September 27, 2020

Volume X, Number 271

September 25, 2020

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September 24, 2020

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Best Practices for Preventing Workplace Harassment Claims

A few weeks ago, the U.S. Equal Employment Opportunity Commission (EEOC) held its second public meeting in Los Angeles with a group of experts selected to serve on the EEOC’s Select Task Force on the Study of Harassment in the Workplace (the Task Force) to discuss innovative steps to prevent workplace harassment. The meeting focused on the belief that if employers develop innovative, proactive measures which can be implemented daily on the ground, the likelihood of later problems or claims can be drastically reduced.

As a result of the EEOC’s and its Task Force’s focus on curbing harassment in the workplace, as illustrated by its press release following the EEOC’s select task force meeting, employers should consider the following:

  • Ensure management understands that it is their responsibility to ensure a safe and efficient work environment free of harassment for people at all levels. It is important that management understands the different forms of harassment and does not tolerate it in any form (explicit or implicit sexual, gender, racial, religious, sex, national origin or disability based harassment).

  • On a regular basis, ensure all company anti-harassment plans and policies are current and regularly reviewed for additional updates based on changing law and workplace trends. Make sure that the reporting structure in all plans and policies makes sense for the size and type of company as well as the nature of the harassment. Keep in mind that flaws in the reporting structure of your company can cause problems if litigation ensues later.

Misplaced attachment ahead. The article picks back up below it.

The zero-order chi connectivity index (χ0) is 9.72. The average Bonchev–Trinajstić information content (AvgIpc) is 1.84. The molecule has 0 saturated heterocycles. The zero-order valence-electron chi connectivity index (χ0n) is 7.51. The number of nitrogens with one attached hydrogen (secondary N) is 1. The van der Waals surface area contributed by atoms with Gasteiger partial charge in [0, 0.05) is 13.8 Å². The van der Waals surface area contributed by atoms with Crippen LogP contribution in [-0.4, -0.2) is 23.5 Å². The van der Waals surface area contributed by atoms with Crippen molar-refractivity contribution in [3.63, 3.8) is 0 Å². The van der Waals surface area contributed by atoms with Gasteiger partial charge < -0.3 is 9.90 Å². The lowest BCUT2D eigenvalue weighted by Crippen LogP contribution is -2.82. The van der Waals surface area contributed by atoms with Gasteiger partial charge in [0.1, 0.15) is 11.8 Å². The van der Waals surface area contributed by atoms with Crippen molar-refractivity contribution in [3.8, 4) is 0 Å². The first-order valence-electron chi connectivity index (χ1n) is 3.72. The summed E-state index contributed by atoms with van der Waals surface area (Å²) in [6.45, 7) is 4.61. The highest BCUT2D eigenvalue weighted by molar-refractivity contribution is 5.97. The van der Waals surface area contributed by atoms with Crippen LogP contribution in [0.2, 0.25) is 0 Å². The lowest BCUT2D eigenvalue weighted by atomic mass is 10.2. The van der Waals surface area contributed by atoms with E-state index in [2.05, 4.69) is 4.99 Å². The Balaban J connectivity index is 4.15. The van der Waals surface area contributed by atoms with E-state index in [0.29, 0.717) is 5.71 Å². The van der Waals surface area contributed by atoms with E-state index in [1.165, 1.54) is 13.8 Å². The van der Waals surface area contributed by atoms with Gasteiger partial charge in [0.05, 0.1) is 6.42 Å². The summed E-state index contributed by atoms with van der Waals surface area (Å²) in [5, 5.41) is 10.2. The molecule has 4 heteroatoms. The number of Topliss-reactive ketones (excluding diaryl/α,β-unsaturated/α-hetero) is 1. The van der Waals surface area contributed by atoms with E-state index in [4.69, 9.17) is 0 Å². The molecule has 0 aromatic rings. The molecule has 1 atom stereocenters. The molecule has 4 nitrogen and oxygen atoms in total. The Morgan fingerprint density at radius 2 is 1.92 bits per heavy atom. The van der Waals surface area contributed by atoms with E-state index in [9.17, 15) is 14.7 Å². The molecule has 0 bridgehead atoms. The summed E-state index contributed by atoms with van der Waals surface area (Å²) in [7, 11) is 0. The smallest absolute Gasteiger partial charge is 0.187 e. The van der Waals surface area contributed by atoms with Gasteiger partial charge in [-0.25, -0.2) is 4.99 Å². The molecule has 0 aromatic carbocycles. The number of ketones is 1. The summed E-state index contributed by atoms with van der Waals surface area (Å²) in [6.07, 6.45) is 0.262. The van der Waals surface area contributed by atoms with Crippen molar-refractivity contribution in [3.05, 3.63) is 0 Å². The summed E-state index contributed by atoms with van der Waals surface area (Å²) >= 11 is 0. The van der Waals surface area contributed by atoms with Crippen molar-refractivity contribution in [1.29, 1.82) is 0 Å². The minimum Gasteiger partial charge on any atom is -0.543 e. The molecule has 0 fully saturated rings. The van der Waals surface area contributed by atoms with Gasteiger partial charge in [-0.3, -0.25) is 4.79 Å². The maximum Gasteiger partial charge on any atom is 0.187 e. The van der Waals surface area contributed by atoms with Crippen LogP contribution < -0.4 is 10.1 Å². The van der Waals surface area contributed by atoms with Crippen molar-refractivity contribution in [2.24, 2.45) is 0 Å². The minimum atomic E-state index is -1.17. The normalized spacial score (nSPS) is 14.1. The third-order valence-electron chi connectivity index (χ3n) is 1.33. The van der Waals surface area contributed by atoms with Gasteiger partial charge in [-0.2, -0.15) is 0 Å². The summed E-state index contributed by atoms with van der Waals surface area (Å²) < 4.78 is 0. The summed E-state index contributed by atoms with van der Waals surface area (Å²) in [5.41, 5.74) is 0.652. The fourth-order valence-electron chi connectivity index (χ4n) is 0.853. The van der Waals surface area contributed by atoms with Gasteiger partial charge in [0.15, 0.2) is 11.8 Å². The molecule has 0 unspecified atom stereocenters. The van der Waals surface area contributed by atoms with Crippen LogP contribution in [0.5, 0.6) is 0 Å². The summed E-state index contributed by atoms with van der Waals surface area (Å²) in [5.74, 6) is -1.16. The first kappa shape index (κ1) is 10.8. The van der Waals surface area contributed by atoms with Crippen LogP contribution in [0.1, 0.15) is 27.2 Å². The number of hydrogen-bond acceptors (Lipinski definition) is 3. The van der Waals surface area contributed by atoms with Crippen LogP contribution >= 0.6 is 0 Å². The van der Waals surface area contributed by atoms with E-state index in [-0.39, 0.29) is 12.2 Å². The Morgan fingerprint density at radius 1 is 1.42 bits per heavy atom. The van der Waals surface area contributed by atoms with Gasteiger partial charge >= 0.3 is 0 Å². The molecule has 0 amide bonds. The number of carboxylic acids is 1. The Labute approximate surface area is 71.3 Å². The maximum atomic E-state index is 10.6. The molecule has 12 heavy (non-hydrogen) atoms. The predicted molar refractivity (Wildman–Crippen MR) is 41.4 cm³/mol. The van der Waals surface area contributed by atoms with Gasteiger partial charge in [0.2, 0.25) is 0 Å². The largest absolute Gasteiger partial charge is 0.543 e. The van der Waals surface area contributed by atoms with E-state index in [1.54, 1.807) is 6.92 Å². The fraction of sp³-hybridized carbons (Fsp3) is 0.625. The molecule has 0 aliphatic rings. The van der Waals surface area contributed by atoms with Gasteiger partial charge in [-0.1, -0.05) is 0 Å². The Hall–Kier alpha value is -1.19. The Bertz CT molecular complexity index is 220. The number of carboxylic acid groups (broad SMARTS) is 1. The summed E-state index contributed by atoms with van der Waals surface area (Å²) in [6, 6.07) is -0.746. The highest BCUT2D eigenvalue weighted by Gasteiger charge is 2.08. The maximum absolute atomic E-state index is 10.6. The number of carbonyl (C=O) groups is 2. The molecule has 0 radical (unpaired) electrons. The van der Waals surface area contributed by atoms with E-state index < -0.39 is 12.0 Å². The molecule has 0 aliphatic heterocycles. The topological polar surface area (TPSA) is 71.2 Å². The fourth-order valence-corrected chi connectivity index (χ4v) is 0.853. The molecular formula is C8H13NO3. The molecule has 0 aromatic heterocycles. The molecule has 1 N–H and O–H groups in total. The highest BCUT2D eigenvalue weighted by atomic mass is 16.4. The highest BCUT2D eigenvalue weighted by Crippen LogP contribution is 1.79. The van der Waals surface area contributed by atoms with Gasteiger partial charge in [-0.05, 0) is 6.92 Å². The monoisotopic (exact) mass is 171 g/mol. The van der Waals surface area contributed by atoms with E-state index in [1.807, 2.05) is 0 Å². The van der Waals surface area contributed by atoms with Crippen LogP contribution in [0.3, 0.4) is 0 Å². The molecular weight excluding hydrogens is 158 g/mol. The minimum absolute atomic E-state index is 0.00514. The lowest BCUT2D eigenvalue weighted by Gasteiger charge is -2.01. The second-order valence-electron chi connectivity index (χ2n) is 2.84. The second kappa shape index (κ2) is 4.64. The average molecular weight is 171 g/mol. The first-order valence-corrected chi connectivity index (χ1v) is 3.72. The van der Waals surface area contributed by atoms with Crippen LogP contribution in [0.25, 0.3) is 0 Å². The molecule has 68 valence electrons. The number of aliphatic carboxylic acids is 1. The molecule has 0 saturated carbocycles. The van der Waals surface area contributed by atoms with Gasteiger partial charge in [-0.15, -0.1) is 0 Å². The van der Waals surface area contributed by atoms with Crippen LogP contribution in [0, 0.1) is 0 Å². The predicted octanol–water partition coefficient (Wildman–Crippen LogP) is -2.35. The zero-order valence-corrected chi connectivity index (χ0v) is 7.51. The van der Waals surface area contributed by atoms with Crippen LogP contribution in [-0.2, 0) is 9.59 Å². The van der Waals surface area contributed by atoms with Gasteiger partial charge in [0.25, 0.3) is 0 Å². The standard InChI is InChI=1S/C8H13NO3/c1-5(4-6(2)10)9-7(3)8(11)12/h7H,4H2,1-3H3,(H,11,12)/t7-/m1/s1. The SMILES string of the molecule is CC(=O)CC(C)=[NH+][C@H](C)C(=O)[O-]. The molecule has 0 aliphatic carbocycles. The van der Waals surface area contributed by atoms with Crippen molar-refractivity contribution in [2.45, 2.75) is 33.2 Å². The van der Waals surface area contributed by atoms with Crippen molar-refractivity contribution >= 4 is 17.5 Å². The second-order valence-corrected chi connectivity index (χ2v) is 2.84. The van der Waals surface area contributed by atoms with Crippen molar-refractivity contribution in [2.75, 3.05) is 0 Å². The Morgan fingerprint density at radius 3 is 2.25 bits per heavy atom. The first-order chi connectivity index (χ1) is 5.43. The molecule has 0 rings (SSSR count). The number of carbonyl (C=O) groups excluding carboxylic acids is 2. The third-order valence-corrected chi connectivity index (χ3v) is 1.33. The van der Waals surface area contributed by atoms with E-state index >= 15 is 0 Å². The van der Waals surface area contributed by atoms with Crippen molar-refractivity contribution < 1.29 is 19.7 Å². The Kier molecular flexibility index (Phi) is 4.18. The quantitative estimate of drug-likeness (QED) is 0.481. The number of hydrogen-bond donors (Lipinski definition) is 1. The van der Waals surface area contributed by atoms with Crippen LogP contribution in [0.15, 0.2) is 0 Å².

• In conducting workplace harassment investigations, make sure to adequately document and retain all formal and informal interviews, reports and other activities. Consistency in the nature and scope of disciplinary actions and the methods of resolutions can be heavily scrutinized in future litigation, so keep this in mind when making final determinations.

  • Keep in mind trends and regularly audit the company’s records of past complaints or claims; see if certain work locations or categories of employees are having more negative experiences than others and evaluate what changes can be implemented to prevent further potential problems.

If questions arise about workplace harassment potential claims or violations, employers should consult with legal counsel immediately.

© 2020 Poyner Spruill LLP. All rights reserved.National Law Review, Volume V, Number 333


About this Author

Employers today face expanding and complex employment legislation as well as a growing body of regulatory requirements that govern the employment relationship. Lawsuits brought by employees also are steadily rising, as are enforcement actions and audits by government agencies responsible for enforcing employment laws, such as the Equal Employment Opportunity Commission, the U.S. Department of Labor, Immigrations and Customs Enforcement and the Office of Federal Contract Compliance Programs.  

In this environment, employers need experienced legal counsel capable of providing sound...